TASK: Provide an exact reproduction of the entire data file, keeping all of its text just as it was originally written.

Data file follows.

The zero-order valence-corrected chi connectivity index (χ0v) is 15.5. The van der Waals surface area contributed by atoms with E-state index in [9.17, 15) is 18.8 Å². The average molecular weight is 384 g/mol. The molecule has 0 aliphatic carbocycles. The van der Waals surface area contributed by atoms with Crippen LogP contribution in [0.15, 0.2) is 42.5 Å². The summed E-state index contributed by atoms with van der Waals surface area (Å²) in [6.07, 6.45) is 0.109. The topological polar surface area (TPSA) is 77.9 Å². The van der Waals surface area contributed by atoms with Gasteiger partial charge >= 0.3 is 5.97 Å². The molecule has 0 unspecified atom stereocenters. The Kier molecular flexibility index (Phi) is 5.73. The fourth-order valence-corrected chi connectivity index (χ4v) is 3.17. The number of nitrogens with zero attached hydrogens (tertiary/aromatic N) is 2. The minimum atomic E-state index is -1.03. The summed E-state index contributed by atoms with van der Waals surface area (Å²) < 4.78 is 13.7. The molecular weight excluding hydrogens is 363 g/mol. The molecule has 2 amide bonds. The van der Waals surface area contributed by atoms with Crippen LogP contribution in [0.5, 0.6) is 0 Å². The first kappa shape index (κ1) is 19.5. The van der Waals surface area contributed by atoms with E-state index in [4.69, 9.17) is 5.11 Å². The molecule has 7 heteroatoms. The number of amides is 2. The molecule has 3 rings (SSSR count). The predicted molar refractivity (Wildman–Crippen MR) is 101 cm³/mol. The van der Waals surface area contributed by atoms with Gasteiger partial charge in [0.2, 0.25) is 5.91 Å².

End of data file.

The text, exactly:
The zero-order valence-corrected chi connectivity index (χ0v) is 15.5. The van der Waals surface area contributed by atoms with E-state index in [9.17, 15) is 18.8 Å². The average molecular weight is 384 g/mol. The molecule has 0 aliphatic carbocycles. The van der Waals surface area contributed by atoms with Crippen LogP contribution in [0.15, 0.2) is 42.5 Å². The summed E-state index contributed by atoms with van der Waals surface area (Å²) in [6.07, 6.45) is 0.109. The topological polar surface area (TPSA) is 77.9 Å². The van der Waals surface area contributed by atoms with Gasteiger partial charge >= 0.3 is 5.97 Å². The molecule has 0 unspecified atom stereocenters. The Kier molecular flexibility index (Phi) is 5.73. The fourth-order valence-corrected chi connectivity index (χ4v) is 3.17. The number of nitrogens with zero attached hydrogens (tertiary/aromatic N) is 2. The minimum atomic E-state index is -1.03. The summed E-state index contributed by atoms with van der Waals surface area (Å²) < 4.78 is 13.7. The molecular weight excluding hydrogens is 363 g/mol. The molecule has 2 amide bonds. The van der Waals surface area contributed by atoms with Crippen LogP contribution in [0.5, 0.6) is 0 Å². The first kappa shape index (κ1) is 19.5. The van der Waals surface area contributed by atoms with E-state index in [4.69, 9.17) is 5.11 Å². The molecule has 7 heteroatoms. The number of amides is 2. The molecule has 3 rings (SSSR count). The predicted molar refractivity (Wildman–Crippen MR) is 101 cm³/mol. The van der Waals surface area contributed by atoms with Gasteiger partial charge in [0.2, 0.25) is 5.91 Å².